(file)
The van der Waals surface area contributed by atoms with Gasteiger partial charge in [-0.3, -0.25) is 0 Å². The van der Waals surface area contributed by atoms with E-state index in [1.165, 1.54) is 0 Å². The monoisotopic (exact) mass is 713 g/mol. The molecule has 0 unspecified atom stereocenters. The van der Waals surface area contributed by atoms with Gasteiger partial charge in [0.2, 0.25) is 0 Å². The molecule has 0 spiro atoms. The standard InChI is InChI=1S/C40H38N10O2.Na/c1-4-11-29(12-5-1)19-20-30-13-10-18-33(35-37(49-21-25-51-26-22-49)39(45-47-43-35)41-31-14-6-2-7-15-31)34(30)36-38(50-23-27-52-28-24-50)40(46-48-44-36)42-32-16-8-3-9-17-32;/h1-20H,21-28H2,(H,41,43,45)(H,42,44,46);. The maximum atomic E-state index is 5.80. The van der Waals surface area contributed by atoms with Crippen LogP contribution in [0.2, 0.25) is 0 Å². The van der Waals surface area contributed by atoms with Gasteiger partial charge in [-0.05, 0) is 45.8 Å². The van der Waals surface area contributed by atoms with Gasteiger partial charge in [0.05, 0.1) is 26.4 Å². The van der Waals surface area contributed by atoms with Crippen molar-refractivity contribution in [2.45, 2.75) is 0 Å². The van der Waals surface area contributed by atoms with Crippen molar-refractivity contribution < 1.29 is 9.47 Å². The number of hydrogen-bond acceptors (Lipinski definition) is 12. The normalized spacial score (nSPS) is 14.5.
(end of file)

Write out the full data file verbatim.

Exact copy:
The van der Waals surface area contributed by atoms with Gasteiger partial charge in [-0.3, -0.25) is 0 Å². The van der Waals surface area contributed by atoms with E-state index in [1.165, 1.54) is 0 Å². The monoisotopic (exact) mass is 713 g/mol. The molecule has 0 unspecified atom stereocenters. The van der Waals surface area contributed by atoms with Gasteiger partial charge in [0.2, 0.25) is 0 Å². The molecule has 0 spiro atoms. The standard InChI is InChI=1S/C40H38N10O2.Na/c1-4-11-29(12-5-1)19-20-30-13-10-18-33(35-37(49-21-25-51-26-22-49)39(45-47-43-35)41-31-14-6-2-7-15-31)34(30)36-38(50-23-27-52-28-24-50)40(46-48-44-36)42-32-16-8-3-9-17-32;/h1-20H,21-28H2,(H,41,43,45)(H,42,44,46);. The maximum atomic E-state index is 5.80. The van der Waals surface area contributed by atoms with Crippen LogP contribution in [0.2, 0.25) is 0 Å². The van der Waals surface area contributed by atoms with Gasteiger partial charge in [-0.05, 0) is 45.8 Å². The van der Waals surface area contributed by atoms with Gasteiger partial charge in [0.05, 0.1) is 26.4 Å². The van der Waals surface area contributed by atoms with Crippen molar-refractivity contribution in [2.45, 2.75) is 0 Å². The van der Waals surface area contributed by atoms with Crippen molar-refractivity contribution < 1.29 is 9.47 Å². The number of hydrogen-bond acceptors (Lipinski definition) is 12. The normalized spacial score (nSPS) is 14.5.